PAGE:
Sylvester Stallone’s rise is a story so celebrated, it’s come to shape how we imagine the Hollywood dream. A young, no-name actor writes a script, sells it to a studio, fights to play the title role, and — for his effort, his faith, and his talent — the movie turns him into a star. More than a star, really. “Rocky” and the ensuing sequels helped establish Stallone as a multi-hyphenate artist. For nearly 50 years, Stallone has been writing, acting, producing, and directing many of his own projects.
But after his latest dual role — leading and executive producing the Paramount+ series “Tulsa King” — Stallone may be staying behind the camera on his future creative endeavors. When asked if he’s writing any passion projects to direct and star in, Stallone said, “I might, but maybe not the acting.” He mentioned “Poe,” the Edgar Allen Poe biopic he’s long sought to realize, as well as “Tenderloin,” a TV show he developed with “Yellowstone” director and executive producer Stephen Kay.
“But I doubt the acting aspect of it,” Stallone said. “I think this might be my swan song.”
If so, “Tulsa King” would make for a fitting, if by all appearances premature, goodbye. Created by Taylor Sheridan (though separate from his “Yellowstone” franchise), the freshman crime drama follows Dwight Manfredi, a mafia leader fresh out of prison, who’s exiled from New York and starts his own outfit in Tulsa. The 76-year-old Stallone is both No. 1 on the call sheet and an executive producer, but his showrunner and fellow castmembers all spoke to many uncredited contributions — and spoke highly.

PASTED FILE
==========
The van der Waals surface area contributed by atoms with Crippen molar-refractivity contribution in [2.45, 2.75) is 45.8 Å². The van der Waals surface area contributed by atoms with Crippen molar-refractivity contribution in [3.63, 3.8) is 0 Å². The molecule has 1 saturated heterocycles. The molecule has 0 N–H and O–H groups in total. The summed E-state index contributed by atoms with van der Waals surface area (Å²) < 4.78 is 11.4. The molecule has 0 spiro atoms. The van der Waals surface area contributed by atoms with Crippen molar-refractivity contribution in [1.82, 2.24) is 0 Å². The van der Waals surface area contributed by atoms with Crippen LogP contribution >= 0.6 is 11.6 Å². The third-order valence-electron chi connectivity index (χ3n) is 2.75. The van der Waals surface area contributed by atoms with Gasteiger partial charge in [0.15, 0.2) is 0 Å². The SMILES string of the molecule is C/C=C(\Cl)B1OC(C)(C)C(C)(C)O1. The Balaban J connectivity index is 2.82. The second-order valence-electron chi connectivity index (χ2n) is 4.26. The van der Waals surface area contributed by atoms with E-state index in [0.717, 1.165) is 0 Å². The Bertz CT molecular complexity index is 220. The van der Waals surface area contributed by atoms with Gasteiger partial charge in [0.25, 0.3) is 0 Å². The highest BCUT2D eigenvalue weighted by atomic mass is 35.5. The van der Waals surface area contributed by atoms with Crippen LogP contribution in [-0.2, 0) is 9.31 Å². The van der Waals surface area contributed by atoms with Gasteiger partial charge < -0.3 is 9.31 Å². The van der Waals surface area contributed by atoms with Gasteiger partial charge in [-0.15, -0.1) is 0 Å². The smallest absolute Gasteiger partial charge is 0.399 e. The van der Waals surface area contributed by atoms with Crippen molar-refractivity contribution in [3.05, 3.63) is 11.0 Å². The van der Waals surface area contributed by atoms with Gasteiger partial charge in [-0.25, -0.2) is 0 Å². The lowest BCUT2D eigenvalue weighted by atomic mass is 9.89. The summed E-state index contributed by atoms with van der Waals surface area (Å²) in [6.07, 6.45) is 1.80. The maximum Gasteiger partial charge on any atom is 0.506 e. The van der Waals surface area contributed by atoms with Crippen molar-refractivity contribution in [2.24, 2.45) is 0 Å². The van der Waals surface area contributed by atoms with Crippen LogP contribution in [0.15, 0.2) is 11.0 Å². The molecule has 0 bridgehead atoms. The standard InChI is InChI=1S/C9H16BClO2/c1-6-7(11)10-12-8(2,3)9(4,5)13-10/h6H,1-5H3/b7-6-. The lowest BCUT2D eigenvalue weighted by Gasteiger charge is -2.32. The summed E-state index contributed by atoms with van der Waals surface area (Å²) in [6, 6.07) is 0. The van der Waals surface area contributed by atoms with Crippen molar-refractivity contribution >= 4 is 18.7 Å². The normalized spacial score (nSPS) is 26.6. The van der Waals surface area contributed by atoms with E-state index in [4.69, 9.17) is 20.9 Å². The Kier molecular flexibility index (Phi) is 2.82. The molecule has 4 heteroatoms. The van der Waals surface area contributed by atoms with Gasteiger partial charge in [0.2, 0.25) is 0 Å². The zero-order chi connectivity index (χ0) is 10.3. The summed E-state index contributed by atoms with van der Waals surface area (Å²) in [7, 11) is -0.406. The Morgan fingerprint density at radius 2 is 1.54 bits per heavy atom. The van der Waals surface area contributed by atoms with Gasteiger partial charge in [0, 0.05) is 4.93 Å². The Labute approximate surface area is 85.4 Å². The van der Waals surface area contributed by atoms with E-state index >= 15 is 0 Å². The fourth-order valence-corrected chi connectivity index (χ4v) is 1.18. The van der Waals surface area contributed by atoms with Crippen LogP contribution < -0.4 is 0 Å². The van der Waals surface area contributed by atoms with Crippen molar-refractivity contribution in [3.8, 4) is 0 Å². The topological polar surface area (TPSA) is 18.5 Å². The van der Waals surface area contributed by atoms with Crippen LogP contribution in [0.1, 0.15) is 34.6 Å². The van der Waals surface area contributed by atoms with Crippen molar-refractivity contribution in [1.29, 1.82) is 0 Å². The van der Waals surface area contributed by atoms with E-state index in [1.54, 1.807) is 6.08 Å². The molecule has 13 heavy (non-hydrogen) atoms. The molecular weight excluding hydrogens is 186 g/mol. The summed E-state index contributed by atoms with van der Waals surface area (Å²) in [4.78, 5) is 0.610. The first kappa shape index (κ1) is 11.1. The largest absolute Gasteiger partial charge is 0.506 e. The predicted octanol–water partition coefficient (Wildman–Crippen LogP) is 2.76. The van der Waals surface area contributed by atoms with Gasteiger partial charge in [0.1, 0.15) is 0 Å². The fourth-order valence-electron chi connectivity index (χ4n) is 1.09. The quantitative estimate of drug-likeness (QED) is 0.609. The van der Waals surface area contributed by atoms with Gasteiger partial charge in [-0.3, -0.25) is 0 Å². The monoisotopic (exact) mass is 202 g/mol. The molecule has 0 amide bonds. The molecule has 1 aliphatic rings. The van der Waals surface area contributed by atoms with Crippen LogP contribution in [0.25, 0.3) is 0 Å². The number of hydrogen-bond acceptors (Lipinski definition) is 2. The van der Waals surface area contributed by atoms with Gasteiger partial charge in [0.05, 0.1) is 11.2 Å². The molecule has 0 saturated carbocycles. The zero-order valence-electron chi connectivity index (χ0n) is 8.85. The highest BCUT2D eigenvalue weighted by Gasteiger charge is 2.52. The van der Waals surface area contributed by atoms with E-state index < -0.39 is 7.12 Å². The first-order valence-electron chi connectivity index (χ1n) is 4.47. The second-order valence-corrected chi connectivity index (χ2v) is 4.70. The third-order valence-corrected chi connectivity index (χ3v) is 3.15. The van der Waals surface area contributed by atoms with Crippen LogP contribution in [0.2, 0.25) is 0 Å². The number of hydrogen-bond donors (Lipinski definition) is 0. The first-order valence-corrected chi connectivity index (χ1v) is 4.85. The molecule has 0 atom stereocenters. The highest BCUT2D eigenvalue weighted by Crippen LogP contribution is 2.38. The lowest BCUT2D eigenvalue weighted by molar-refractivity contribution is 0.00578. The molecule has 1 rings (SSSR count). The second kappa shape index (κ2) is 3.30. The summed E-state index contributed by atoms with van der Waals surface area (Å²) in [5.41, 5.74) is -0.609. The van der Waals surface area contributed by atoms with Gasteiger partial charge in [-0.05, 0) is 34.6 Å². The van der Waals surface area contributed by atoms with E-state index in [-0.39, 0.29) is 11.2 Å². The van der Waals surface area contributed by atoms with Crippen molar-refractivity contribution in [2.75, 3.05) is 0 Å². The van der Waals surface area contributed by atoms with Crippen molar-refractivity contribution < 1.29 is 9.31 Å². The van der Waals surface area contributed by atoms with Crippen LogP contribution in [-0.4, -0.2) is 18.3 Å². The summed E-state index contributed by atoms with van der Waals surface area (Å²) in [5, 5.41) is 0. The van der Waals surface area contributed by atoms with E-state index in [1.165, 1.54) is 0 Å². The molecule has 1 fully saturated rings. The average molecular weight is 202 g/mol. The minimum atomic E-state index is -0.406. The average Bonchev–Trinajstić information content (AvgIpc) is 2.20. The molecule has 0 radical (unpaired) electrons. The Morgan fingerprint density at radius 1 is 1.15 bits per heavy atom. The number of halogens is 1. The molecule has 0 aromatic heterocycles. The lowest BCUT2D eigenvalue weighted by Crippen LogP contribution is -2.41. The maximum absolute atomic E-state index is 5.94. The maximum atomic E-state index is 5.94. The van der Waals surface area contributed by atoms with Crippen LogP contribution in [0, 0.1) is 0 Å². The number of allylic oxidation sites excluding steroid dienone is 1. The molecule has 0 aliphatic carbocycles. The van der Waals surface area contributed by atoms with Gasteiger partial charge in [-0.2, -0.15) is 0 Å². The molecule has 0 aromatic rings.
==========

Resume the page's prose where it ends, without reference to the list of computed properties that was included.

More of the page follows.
“Look, with Sly, you’re getting an Academy Award nominated writer, a director, a producer, and an editor who also happens to be a great actor,” showrunner Terence Winter said. “You’d be foolish not to bring him into the process. It was really easy. It was a real collaboration.”
“Tulsa King” was customized for the star, like the fine Italian suits always donned by his character, Stallone kept tinkering with the part during production, as well as specific scenes, scripts, and the tone.
“I tried to make it as close to my personality as possible,” Stallone said of his “Tulsa King” role. “The idea is: They come up with an idea, a concept, but if you’re a writer, you know how to tailor things to your strengths and deflect your weaknesses. […] Terry [Winter] had that confidence in me.”
“It’s great when they’re good at it — when you’re with actors who can [write] well,” Winter said. “None of the changes [Stallone] suggested were born of, ‘This doesn’t make me look cool, I want to look cooler.’ It was all about: ‘This is right for the character.’ […] It was really refreshing to work with somebody who just cares about the material.”
Compared to past roles, Stallone said playing Dwight was “actually quite easy.”
“When you’re doing Rambo, after a while it’s like [groans] — you want to attack the pancakes in the morning, you want to throw your coffee against the wall, you actually breathe that kind of anger,” he said. “If you keep it going, it reflects in your eyes. So this one here was not bad at all.”